All the above is for naught, of course, if you’re not sure it’s making an impact. Are your promotional efforts actually resulting in anything? Are you getting the crucial return on objectives for the app, and providing a valuable experience for your visitors?
Of course, what constitutes ‘valuable’ will change depending on your aims for the project, so refer back to your plans before the app development started, and remind yourself why you made the app in the first place.
Some aspects of the marketing drive are easier to monitor than others. App store downloads are easy to track. A follow-up survey or a question on registration can establish how each user heard about the app, and therefore which of your marketing tactics was most effective in getting them to download and install.
Other elements and outcomes are harder to monitor. The customer journey – the process by which a person goes from having never heard of your app to downloading and using it – almost always involves multiple ‘touchpoints’. They’ll likely have heard of the app more than once, from more than one channel, which means it’s not just the banner at reception that encourages them to download – it’s the web advert they glimpsed and the info on your flyer as well. This isn’t just a technicality – to understand how your promotional efforts are paying off, you need to understand their combined impact. How are your users hearing about your app – what does the journey look like, and what touchpoints do they meet along the way?
Finding out what people thought of the experience is the most important thing here. These insights inform and inspire changes to the app and experience. Beyond that, reacting to comments and reviews will increase the promotional performance of your app. This includes feedback given directly via the app store – be sure to respond to any constructive criticism. Showing that you’ve listened to your audience and made changes according to their feedback will enhance their loyalty to your site, and encourage repeat visits.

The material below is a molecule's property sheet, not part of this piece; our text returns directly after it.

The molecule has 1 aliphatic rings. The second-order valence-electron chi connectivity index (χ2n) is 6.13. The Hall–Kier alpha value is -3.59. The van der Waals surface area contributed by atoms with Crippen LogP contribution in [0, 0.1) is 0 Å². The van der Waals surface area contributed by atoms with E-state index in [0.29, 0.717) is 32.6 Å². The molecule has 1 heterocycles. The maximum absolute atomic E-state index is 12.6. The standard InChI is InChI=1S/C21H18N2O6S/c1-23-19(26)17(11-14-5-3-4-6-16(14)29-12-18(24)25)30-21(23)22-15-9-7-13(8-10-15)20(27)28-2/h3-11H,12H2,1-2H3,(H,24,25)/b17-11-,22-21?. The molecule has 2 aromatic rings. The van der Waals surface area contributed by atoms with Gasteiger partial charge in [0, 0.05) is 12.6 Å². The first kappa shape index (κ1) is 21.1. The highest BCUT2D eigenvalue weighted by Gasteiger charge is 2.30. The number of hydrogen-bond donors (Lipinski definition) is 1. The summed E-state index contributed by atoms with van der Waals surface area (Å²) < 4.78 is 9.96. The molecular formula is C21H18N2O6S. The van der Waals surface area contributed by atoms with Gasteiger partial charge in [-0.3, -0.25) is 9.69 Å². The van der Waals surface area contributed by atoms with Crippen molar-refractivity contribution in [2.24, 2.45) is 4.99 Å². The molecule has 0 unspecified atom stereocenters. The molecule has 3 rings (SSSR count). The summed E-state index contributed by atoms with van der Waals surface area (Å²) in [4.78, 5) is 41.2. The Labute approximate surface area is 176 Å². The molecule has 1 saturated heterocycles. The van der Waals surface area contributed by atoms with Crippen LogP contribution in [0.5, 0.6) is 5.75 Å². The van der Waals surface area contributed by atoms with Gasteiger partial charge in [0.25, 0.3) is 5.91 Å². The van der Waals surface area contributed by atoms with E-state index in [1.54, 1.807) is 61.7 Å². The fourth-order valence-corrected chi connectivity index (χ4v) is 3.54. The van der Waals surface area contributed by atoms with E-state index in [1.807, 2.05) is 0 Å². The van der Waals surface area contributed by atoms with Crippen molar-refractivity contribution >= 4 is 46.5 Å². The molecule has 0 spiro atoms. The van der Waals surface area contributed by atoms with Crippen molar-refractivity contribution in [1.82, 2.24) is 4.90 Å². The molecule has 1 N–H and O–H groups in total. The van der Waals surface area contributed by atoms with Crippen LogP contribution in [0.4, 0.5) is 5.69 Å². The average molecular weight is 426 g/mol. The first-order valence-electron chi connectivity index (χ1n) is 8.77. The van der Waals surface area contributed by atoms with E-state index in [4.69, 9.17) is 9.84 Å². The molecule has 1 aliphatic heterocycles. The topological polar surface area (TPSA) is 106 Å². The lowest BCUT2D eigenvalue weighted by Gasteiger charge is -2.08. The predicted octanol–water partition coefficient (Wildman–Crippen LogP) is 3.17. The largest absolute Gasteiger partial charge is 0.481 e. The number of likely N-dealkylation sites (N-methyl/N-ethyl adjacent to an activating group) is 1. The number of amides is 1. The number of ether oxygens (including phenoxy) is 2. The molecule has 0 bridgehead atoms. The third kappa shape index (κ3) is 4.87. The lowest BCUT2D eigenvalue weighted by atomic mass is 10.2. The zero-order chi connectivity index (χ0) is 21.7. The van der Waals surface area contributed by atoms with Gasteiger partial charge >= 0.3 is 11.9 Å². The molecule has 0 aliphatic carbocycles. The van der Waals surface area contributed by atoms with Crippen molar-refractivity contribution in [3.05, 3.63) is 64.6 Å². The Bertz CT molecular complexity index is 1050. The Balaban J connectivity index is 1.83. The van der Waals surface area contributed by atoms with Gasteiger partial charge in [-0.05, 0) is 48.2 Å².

In addition to monitoring the app store for reviews, finding out what people think can be as easy as handing out paper feedback forms and pens to people when they enter your site and are told about the app. The first run of HRP’s The Lost Palace came with an extensive qualitative questionnaire, the results of which fed into future iterations that went on to win multiple awards.
As a general rule, don’t get too hung up on download numbers. Heritage interpretation is all about creating meaningful experiences and connections to people – and while getting people through the door is important, forging amazing memories is the ultimate goal.
It’s one thing to design and build a heritage app: quite another to make sure people know it’s there. Considered promotion and marketing will ensure the project extends beyond the build itself into ensuring the app gets used. A well-researched marketing strategy with a long time line and keen sense of the target audience’s behaviours and demographics will go far, especially if it’s informed by qualitative feedback that puts experience, not numbers, at the heart of the process.
To see how we’ve built and launched our heritage app projects, take a look at our heritage case studies.